The pendant presented here is also a one-sided shape although it does not represent an ordinary Moebius Strip, but our Moebius Strip pendant has the short edge turned by three half turns before the “glueing”.

Our Moebius Strip pendant is available in many ring sizes. If you cannot find the size you are looking for here, feel free to contact us, e.g. via our website Math-Sculpture.com.

Note that the colors provided by the Shapeways renderings are far from perfect. For some of the materials, we are able to provide real photos so that you may see how they actually look.

To purchase our mathematical formula version of the Moebius Strip pendant use the “buy now” link provided below. You will be sent to our online shop at shapeways where you will be able to choose a material and ring size. Your object will then be produced just for you and sent to you in really short time where ever you are in the world.

The post Moebius Strip pendant appeared first on mathematical sculptures by MO-Labs.

]]>The post A math vase of degree 3 without bottom appeared first on mathematical sculptures by MO-Labs.

]]>This math vase of degree 3 is a classic from school teaching.

Indeed, it is just the graph of the function y=(x+9)*(x-68)*(x-68)*0.0003+10, rotated about the x-axis. Such math models are common examples for computing the area or the volume of a surface of revolution given by rotating a graph about an axis.

To purchase our 3d-printed modern version of this model use the “buy now” link provided below. You will be sent to our online shop at shapeways where you will be able to choose a size and color. Your object will then be 3d-printed just for you and sent to you in really short time where ever you are in the world.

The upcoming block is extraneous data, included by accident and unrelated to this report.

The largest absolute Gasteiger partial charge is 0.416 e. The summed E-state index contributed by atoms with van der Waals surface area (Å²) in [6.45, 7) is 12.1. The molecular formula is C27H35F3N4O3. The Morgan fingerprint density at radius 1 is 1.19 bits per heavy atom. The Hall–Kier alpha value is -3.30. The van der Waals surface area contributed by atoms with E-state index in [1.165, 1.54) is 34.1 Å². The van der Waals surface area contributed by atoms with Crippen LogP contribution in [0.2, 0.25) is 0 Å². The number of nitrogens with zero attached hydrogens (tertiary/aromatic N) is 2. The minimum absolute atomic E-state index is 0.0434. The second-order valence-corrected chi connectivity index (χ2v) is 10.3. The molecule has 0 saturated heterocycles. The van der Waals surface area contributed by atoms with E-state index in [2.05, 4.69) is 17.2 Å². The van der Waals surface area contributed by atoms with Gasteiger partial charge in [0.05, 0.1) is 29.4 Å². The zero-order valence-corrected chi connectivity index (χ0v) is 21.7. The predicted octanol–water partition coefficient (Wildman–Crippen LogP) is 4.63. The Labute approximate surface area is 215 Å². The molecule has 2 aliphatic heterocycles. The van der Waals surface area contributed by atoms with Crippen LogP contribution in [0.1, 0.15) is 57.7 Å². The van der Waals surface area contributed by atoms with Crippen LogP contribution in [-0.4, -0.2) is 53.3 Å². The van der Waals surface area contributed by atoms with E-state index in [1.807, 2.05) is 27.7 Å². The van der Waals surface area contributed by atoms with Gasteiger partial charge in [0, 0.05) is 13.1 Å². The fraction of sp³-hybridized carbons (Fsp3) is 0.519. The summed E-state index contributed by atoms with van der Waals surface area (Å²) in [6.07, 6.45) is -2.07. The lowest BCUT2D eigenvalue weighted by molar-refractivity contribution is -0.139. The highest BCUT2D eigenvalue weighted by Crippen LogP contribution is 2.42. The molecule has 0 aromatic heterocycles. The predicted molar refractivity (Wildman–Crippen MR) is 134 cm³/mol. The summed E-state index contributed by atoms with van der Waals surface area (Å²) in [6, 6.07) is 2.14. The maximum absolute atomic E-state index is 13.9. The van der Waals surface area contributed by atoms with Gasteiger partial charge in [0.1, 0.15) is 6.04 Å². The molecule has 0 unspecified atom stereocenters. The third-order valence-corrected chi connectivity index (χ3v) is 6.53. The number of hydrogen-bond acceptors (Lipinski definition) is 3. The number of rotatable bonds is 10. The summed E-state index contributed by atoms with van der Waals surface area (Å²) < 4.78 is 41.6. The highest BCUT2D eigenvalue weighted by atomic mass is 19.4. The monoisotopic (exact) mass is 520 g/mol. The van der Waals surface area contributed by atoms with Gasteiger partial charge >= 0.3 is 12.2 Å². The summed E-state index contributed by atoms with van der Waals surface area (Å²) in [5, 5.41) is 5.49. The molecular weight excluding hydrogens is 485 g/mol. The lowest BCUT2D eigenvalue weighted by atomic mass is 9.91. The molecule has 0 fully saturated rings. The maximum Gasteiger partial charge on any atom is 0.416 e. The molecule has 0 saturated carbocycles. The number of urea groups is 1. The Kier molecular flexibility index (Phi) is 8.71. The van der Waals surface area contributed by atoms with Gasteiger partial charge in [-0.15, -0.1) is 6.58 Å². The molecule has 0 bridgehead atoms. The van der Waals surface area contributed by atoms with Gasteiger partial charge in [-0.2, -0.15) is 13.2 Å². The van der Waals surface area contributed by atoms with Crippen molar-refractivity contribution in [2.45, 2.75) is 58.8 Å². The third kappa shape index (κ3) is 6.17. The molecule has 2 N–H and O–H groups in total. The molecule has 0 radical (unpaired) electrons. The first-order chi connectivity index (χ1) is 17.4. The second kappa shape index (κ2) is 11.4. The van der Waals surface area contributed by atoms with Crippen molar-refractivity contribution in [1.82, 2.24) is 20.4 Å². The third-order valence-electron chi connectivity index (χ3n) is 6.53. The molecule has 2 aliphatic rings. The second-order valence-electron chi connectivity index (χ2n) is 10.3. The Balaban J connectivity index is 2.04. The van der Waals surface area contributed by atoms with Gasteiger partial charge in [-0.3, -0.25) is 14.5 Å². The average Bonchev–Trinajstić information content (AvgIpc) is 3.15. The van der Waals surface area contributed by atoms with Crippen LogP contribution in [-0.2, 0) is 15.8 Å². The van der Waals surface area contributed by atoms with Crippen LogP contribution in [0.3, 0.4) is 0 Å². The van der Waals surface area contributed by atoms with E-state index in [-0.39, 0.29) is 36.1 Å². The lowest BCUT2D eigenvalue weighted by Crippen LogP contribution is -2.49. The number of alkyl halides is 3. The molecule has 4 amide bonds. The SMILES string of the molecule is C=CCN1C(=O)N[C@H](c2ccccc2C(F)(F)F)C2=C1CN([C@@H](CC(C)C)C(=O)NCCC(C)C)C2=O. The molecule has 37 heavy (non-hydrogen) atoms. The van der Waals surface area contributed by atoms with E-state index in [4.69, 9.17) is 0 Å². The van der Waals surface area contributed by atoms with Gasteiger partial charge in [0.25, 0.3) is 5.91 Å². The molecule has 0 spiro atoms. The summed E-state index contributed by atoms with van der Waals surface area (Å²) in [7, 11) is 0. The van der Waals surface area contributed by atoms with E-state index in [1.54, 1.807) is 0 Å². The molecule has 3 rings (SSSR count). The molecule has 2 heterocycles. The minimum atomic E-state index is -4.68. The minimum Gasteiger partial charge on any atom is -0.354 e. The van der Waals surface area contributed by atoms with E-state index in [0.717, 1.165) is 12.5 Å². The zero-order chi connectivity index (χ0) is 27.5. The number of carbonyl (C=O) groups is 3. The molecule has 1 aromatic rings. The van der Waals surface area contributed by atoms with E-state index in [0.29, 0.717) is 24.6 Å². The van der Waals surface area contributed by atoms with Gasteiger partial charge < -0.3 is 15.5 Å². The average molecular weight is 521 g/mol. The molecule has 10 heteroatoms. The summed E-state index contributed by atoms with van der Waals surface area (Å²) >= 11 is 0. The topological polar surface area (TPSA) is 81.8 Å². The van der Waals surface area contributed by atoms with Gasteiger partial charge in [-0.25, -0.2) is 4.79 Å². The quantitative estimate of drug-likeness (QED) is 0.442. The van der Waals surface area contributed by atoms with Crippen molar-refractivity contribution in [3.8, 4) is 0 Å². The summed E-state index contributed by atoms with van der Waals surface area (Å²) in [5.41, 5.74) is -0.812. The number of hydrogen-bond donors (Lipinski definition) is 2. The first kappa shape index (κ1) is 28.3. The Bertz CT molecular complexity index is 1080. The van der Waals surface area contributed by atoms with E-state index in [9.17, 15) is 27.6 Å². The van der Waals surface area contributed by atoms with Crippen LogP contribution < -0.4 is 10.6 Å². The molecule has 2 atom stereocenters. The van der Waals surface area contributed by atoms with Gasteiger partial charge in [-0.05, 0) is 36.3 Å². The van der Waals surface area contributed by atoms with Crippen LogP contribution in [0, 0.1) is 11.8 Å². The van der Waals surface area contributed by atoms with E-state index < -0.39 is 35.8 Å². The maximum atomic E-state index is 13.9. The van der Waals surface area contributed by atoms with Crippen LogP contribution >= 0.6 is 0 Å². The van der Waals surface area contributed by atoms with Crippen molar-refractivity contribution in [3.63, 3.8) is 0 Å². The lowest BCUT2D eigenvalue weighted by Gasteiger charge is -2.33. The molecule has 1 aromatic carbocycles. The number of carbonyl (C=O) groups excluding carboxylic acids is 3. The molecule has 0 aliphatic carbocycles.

You may purchase this math vase of degree 3 via the “buy now” button below:

We also created a version of this vase with bottom which you may actually use to measure the amout of water that fits into it (although the “strong & flexible” material is not really watertight). Some more school math sculptures are listed below:

A math vase of degree 3 without bottom. It has been created by rotating a graph of a polynomial of degree 3 about an axis.

A math vase of degree 3. It has been creating by rotating a graph of a polynomial of degree 3 about an axis.

This visualizes a 1-parameter family of cubic functions or a 3d graph of a function in one variable in a 3d-coordinate system.

The post A math vase of degree 3 without bottom appeared first on mathematical sculptures by MO-Labs.

]]>The post A math vase of degree 3 appeared first on mathematical sculptures by MO-Labs.

]]>This math vase of degree 3 is a classic from school teachingT

( Attention: The “white, strong & flexible” material is not 100% water proof. However, a brief experiment in school for measuring the volume, works fine. )

Indeed, it is just the graph of the function y=(x+9)*(x-68)*(x-68)*0.0003+10, rotated about the x-axis. Such math models are common examples for computing the area or the volume of a surface of revolution given by rotating a graph about an axis.

You may purchase this math vase of degree 3 via the “buy now” button below.

Once again: Attention! The “white, strong & flexible” material is not 100% water proof. However, a brief experiment in school for measuring the volume, works fine.

We also created a version of this vase without bottom which has some advantages for teaching purposes. Some more school math sculptures are listed below:

A math vase of degree 3 without bottom. It has been created by rotating a graph of a polynomial of degree 3 about an axis.

A math vase of degree 3. It has been creating by rotating a graph of a polynomial of degree 3 about an axis.

This visualizes a 1-parameter family of cubic functions or a 3d graph of a function in one variable in a 3d-coordinate system.

The post A math vase of degree 3 appeared first on mathematical sculptures by MO-Labs.

]]>